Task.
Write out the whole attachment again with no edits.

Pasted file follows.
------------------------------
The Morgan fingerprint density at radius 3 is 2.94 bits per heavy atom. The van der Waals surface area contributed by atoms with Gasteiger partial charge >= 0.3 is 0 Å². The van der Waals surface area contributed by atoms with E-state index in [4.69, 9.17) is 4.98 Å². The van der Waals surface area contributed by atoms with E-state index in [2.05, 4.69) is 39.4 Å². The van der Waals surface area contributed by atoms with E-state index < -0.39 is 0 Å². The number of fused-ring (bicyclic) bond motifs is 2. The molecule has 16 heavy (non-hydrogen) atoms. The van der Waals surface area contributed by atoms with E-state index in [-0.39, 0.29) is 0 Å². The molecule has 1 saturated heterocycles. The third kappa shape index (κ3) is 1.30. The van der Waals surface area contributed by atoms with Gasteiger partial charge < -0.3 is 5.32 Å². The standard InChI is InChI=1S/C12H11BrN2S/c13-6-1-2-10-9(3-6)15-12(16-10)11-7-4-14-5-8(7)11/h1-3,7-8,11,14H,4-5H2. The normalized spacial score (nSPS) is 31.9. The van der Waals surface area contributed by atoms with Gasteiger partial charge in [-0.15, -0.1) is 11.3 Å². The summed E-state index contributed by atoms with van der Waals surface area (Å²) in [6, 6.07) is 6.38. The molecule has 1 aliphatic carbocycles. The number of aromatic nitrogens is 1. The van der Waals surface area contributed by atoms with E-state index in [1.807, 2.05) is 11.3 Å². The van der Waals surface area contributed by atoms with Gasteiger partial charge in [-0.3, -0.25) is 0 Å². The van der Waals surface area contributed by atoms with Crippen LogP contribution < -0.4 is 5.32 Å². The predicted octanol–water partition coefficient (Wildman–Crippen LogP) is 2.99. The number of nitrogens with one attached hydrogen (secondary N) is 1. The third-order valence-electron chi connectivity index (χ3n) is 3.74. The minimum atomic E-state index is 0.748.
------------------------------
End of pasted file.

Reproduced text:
The Morgan fingerprint density at radius 3 is 2.94 bits per heavy atom. The van der Waals surface area contributed by atoms with Gasteiger partial charge >= 0.3 is 0 Å². The van der Waals surface area contributed by atoms with E-state index in [4.69, 9.17) is 4.98 Å². The van der Waals surface area contributed by atoms with E-state index in [2.05, 4.69) is 39.4 Å². The van der Waals surface area contributed by atoms with E-state index < -0.39 is 0 Å². The number of fused-ring (bicyclic) bond motifs is 2. The molecule has 16 heavy (non-hydrogen) atoms. The van der Waals surface area contributed by atoms with E-state index in [-0.39, 0.29) is 0 Å². The molecule has 1 saturated heterocycles. The third kappa shape index (κ3) is 1.30. The van der Waals surface area contributed by atoms with Gasteiger partial charge < -0.3 is 5.32 Å². The standard InChI is InChI=1S/C12H11BrN2S/c13-6-1-2-10-9(3-6)15-12(16-10)11-7-4-14-5-8(7)11/h1-3,7-8,11,14H,4-5H2. The normalized spacial score (nSPS) is 31.9. The van der Waals surface area contributed by atoms with Gasteiger partial charge in [-0.15, -0.1) is 11.3 Å². The summed E-state index contributed by atoms with van der Waals surface area (Å²) in [6, 6.07) is 6.38. The molecule has 1 aliphatic carbocycles. The number of aromatic nitrogens is 1. The van der Waals surface area contributed by atoms with E-state index in [1.807, 2.05) is 11.3 Å². The van der Waals surface area contributed by atoms with Gasteiger partial charge in [-0.3, -0.25) is 0 Å². The van der Waals surface area contributed by atoms with Crippen LogP contribution < -0.4 is 5.32 Å². The predicted octanol–water partition coefficient (Wildman–Crippen LogP) is 2.99. The number of nitrogens with one attached hydrogen (secondary N) is 1. The third-order valence-electron chi connectivity index (χ3n) is 3.74. The minimum atomic E-state index is 0.748.